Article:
Health care’s dire dysfunction
To the editor:
The rising number of people without access to affordable healthcare is a symptom of a larger crisis. The Institute of Medicine (IOM) recently reported that 17.9 percent of the U.S. Gross Domestic Product is spent on healthcare; the world’s highest.
Yet, of 17 nations having comparable wealth, we are dead last in healthcare quality. Americans are dying younger, from a wide array of preventable diseases. Other research reports state that 25 percent of hospitalized patients are accidentally harmed when receiving care, and 180,000 hospitalized Medicare patients die annually from ‘hospital-acquired’ injury and illness. A recent American International Group (AIG) survey found that nearly half of every dollar spent on healthcare costs is related to accidental patient injury or death, and that improvements in patient safety will provide ‘quick return on investment.’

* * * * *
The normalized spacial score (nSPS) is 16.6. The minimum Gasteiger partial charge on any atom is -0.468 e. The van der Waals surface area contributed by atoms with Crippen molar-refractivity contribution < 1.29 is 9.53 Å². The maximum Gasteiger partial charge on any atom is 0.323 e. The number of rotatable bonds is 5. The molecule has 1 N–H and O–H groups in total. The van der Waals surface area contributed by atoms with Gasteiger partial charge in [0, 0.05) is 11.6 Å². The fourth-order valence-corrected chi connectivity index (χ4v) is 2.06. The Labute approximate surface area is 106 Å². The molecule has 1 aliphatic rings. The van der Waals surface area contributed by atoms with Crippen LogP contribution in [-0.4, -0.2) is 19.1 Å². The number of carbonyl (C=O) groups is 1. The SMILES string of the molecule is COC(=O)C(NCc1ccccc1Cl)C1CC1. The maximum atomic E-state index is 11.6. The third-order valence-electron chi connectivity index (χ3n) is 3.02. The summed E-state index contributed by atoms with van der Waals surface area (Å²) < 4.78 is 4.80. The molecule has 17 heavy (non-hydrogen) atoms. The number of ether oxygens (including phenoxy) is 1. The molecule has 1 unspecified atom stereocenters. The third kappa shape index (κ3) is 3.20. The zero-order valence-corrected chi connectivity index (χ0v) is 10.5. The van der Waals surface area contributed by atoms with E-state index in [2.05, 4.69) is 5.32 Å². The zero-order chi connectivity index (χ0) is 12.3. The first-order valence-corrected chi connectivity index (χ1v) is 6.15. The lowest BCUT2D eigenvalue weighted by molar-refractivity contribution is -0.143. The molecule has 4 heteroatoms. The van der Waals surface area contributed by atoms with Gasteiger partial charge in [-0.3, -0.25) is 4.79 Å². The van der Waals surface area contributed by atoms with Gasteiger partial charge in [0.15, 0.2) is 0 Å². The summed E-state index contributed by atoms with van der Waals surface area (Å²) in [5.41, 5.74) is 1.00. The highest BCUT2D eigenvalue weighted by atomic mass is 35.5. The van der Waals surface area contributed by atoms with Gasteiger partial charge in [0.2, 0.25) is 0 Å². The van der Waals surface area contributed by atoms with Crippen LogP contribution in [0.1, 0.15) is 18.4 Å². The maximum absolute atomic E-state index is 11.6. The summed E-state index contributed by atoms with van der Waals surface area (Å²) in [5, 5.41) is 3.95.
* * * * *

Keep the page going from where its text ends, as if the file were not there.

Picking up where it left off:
Yet, despite these horrifying statistics, there remains an inexplicable apathy toward improving quality and patient safety not only among politicians, but our healthcare leaders. The AIG also found that 25 percent of hospital executives say they are more focused on buoying publicly reported metrics than impacting patient safety. And, rather than tackle the roots of healthcare inefficiency and harm, many politicians would attempt to reduce healthcare costs by restricting access to the Medicaid safety net.
This will not prevent people from becoming ill and requiring healthcare. It is cost shifting at its most inept.
The public policy discussion should be on truly reforming our healthcare system, while ensuring access to affordable, safer systems of care. Care providers and patients need high-functioning hospital organization and leadership. Until national attention is focused on meaningful reform of payment systems, hospital organization, and preventative care, we will continue to throw increasingly scarce resources at a broken system with deadly consequences. The human and financial toll is untenable.